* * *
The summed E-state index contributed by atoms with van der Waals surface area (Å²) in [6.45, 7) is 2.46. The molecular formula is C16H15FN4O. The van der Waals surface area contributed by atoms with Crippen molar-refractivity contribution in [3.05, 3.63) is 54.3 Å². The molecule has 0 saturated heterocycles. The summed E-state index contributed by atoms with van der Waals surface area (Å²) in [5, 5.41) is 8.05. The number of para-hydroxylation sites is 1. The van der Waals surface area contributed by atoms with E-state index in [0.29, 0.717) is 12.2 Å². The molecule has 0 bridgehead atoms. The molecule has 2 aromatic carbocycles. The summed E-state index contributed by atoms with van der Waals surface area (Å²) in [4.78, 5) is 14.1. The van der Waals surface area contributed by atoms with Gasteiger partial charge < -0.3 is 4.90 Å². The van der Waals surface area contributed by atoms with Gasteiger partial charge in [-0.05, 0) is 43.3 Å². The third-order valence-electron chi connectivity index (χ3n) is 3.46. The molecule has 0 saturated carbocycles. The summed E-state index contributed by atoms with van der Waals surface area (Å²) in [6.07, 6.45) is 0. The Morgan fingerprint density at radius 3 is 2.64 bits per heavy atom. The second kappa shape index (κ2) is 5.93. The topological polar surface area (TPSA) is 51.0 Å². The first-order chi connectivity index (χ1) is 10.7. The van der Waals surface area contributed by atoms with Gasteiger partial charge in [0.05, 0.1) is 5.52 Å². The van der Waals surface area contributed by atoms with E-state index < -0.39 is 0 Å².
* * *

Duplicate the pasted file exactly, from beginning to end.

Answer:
The summed E-state index contributed by atoms with van der Waals surface area (Å²) in [6.45, 7) is 2.46. The molecular formula is C16H15FN4O. The van der Waals surface area contributed by atoms with Crippen molar-refractivity contribution in [3.05, 3.63) is 54.3 Å². The molecule has 0 saturated heterocycles. The summed E-state index contributed by atoms with van der Waals surface area (Å²) in [5, 5.41) is 8.05. The number of para-hydroxylation sites is 1. The van der Waals surface area contributed by atoms with E-state index in [0.29, 0.717) is 12.2 Å². The molecule has 0 bridgehead atoms. The molecule has 2 aromatic carbocycles. The summed E-state index contributed by atoms with van der Waals surface area (Å²) in [4.78, 5) is 14.1. The van der Waals surface area contributed by atoms with Gasteiger partial charge < -0.3 is 4.90 Å². The van der Waals surface area contributed by atoms with Gasteiger partial charge in [-0.05, 0) is 43.3 Å². The third-order valence-electron chi connectivity index (χ3n) is 3.46. The molecule has 0 saturated carbocycles. The summed E-state index contributed by atoms with van der Waals surface area (Å²) in [6.07, 6.45) is 0. The Morgan fingerprint density at radius 3 is 2.64 bits per heavy atom. The second kappa shape index (κ2) is 5.93. The topological polar surface area (TPSA) is 51.0 Å². The first-order chi connectivity index (χ1) is 10.7. The van der Waals surface area contributed by atoms with Gasteiger partial charge in [0.05, 0.1) is 5.52 Å². The van der Waals surface area contributed by atoms with E-state index < -0.39 is 0 Å².